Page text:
2) Energy Conductivity of a System. All technical systems must possess the capability for easy energy transfer throughout the system. The energy must transfer reliably and flawlessly from the engine via the transmission to the working limbs and controlling organs. Energy transfer from one part of a system to another can be performed by a SUBSTANCE (lever, shaft, gear), a FIELD (gravitational, magnetic, electric), or a SUBSTANCE-FIELD (charged particles, magnetic fluid, luminescent fluid). For a beverage can, energy is readily and inexpensively transferred by the pressurized nitrogen gas.
3) Harmonizing the rhythms of parts of the systems. An essential condition for good system performance is to establish harmony in operation between all system parts and components. This includes harmony in timing, harmony among the various frequencies in the system, harmony in vibration,and harmony in the rhythm of the system.
The internally created pressure in the aluminum can, the can wall thickness, and the strength of the pre-formed opener on the lid all need to be in “harmony” (i.e., harmonius relationships) for the system to operate well in spite of the challenges: e.g., the design must provide enough strength to support the 90 pound stacking load from above. This condition represents a rather fine tuned equilibrium. The challenge facing the inventor is to reduce the aluminum content of the can without disturbing this fine tuned equilibrium among the aluminum can components.
ClNEMATlC LAWS 4) Ideality. All engineering systems evolve in the direction of increasing ideality. The lower the cost for a system to perform, the more: ideal the system. An ideal system requires no energy to perform its operation, has no weight, has no volume, costs nothing to produce, but performs its specified function. In actual practice, systems move towards ideality when functional performance improves as costs decrease. Today’s aluminum can has a wall thickness approximately equal to the thickness of two sheets of copy paper. Beating the competition means moving towards the ideal system while lowering costs (e.g., of the aluminum can design and its production). For beverage cans, this implies a further reduction of the weight of the can.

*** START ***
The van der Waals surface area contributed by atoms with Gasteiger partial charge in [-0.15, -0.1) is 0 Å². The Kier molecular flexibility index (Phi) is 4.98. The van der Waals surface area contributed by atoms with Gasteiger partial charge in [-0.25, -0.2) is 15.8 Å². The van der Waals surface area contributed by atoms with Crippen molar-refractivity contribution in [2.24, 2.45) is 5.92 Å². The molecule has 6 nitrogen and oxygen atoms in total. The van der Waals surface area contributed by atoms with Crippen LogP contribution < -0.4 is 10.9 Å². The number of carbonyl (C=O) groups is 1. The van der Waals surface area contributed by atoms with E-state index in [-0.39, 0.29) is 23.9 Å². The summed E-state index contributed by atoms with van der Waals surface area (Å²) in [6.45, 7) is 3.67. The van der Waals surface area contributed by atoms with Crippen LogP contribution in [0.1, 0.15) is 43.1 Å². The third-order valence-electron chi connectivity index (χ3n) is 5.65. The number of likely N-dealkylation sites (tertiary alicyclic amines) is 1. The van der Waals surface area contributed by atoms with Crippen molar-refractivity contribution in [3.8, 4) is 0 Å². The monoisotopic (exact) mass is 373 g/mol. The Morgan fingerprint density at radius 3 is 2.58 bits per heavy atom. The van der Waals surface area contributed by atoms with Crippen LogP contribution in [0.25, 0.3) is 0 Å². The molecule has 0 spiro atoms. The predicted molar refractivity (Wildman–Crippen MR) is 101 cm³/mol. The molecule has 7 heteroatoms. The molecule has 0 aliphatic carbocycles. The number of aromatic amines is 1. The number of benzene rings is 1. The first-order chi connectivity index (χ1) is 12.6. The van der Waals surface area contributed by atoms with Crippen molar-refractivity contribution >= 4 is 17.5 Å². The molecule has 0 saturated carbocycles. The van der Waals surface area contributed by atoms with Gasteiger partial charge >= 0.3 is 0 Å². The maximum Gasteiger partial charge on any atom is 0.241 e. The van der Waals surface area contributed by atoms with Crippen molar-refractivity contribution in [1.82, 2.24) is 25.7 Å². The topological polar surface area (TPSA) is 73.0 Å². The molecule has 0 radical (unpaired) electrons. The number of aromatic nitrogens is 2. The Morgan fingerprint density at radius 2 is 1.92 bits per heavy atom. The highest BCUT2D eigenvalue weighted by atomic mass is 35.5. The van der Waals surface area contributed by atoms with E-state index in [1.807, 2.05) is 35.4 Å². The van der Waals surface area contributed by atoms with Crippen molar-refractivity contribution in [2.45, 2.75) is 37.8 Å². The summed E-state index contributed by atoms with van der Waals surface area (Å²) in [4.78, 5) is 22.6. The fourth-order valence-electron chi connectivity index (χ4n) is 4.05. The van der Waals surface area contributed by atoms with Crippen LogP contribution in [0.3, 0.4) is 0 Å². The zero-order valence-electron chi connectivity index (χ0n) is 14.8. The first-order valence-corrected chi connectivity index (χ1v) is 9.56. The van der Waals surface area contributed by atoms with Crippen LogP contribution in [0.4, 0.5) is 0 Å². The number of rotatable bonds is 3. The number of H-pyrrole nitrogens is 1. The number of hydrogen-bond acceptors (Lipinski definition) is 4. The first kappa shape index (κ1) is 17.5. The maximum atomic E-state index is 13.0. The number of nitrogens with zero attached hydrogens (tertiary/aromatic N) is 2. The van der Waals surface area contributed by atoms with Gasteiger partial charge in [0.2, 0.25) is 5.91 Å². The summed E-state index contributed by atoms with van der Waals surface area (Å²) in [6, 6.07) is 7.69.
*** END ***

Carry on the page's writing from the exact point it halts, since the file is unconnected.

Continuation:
5) Uneven System Parts Development. Within any new technical system, or even in most existing technical systems, the four major parts of Law # 1 have not been evenly developed. Often the first indication of an unbalanced system is system complication. Generally speaking, the more complicated a system is, the more uneven is the development of its parts. Uneven parts development means that technical and physical contradictions exist. The corollary is that there are inventive and marketplace opportunities. Take “yesterday’s” beverage can, with the many patented inventive solutions to the problem of opening the can. Until the present tab opener, no opener design satisfied the dual requirements of being easy to open and easy and safe to consume. The opportunity was always there, but it took decades for today’s inventive solution to be discovered.
6) Transition to a Super-System. After all possibilities for further system development have been exhausted, the next step is to develop a super-system. In the case of the 2-piece steel can, a natural tendency was to evolve to a more complicated system such as a 3-piece steel can. The aluminum industry won out, but with a similar although better design. What is the “super-system” for a beverage can? What system includes a beverage can (or its contents)? One is the lower-cost, large, pressurized plastic container, which industry observers say satisfies the “containing” and “stacking” functions on a higher level. Of course, a new problem is introduced by this super-system: lack of compactability and (to a relative degree) portability.
The question, “What does the super-system look like?” has no easy answer, but when a right answer is found, it can represent an innovative and marketplace breakthrough. Consider the glass cutting and trimming process. Glass breakage in trimming and polishing the corners of thin, rectangular glass plates is exceptionally frequent; the “super-system” for this represents stacks of glass plates. Breakage levels on stacks of plates are low. Using the super-system not only reduced breakage levels, but also significantly increased productivity of the operation.
DYNAMIC LAWS 7) Transition from Macrolevel to Microlevel. This law reflects the tendency for evolution of the technical systems in the direction of miniaturization of system component, such as micro electronics, micro instruments, and mini and micro spacecraft. We need only to remember how difficult it was to open the old metal cans (using a knife or a specialized can opener) and how easy it is today, with only a twist of a finger.